Policy Lessons from Iraq on Managing Uncertainty in Intelligence Assessment: Why the Strategic/Tactical Distinction Matters

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Title Policy Lessons from Iraq on Managing Uncertainty in Intelligence Assessment: Why the Strategic/Tactical Distinction Matters
Author Heazle, Michael Andrew
Journal Name Intelligence and National Security
Year Published 2010
Place of publication United Kingdom
Publisher Routledge
Abstract This paper focuses on how pre-existing policy priorities and goals among policy elites in the US, UK, and Australia encouraged the blurring of strategic and tactical intelligence assessment as a mechanism for legitimising the Iraq invasion. Through the selective use and interpretation of sometimes vague or unsubstantiated tactical and technical intelligence and the many uncertainties it contained, proponents of the war were able to undermine existing strategic assessments on Iraq by introducing a range of possible, but largely unsubstantiated, threat scenarios as justification for military action. The paper argues that in so far as intelligence reforms are needed, they should be focused primarily on the interface between analysis and policy making, and the issue of how policy makers interpret and understand the uncertainties that intelligence assessments necessarily contain.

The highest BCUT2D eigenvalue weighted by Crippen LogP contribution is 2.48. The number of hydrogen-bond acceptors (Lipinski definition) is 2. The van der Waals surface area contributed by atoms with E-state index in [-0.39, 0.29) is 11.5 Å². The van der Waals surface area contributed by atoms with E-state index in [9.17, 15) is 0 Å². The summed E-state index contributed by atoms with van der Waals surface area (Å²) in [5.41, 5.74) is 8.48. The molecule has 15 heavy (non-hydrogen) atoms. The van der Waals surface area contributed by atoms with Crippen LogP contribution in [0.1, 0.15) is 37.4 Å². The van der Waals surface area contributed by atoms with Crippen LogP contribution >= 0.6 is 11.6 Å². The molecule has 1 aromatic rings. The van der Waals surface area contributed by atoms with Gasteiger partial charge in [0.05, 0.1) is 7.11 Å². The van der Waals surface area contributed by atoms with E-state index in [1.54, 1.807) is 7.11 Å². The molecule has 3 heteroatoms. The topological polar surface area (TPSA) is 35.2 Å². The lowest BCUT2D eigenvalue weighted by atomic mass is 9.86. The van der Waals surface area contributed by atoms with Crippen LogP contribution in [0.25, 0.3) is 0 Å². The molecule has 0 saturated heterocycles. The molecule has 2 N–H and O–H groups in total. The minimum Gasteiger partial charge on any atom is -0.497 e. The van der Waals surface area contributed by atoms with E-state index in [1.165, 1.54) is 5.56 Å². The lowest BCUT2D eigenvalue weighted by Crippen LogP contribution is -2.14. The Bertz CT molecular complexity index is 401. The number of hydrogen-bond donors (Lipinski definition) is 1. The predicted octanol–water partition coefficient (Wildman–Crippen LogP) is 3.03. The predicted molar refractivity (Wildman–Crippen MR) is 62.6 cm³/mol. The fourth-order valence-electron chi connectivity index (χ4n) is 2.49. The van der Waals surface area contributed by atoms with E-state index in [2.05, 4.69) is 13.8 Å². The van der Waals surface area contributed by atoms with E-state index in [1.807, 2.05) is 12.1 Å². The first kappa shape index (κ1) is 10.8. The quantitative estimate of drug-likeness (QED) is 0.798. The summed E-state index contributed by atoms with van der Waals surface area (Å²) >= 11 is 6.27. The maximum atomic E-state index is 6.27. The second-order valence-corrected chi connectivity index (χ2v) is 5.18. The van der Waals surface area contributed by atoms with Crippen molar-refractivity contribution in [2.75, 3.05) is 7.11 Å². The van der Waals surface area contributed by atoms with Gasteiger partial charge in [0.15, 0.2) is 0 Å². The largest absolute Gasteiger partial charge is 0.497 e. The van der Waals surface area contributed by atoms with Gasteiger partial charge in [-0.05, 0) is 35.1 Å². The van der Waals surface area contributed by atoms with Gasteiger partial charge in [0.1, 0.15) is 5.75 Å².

Peer Reviewed Yes
Published Yes
Alternative URI http://dx.doi.org/10.1080/02684527.2010.489780
Volume 25
Issue Number 3
Page from 290
Page to 308
ISSN 0268-4527
Date Accessioned 2011-01-04
Language en_AU
Research Centre Griffith Asia Institute
Faculty Griffith Business School
Subject Political Theory and Political Philosophy
URI http://hdl.handle.net/10072/35617
Publication Type Journal Articles (Refereed Article)
Publication Type Code c1

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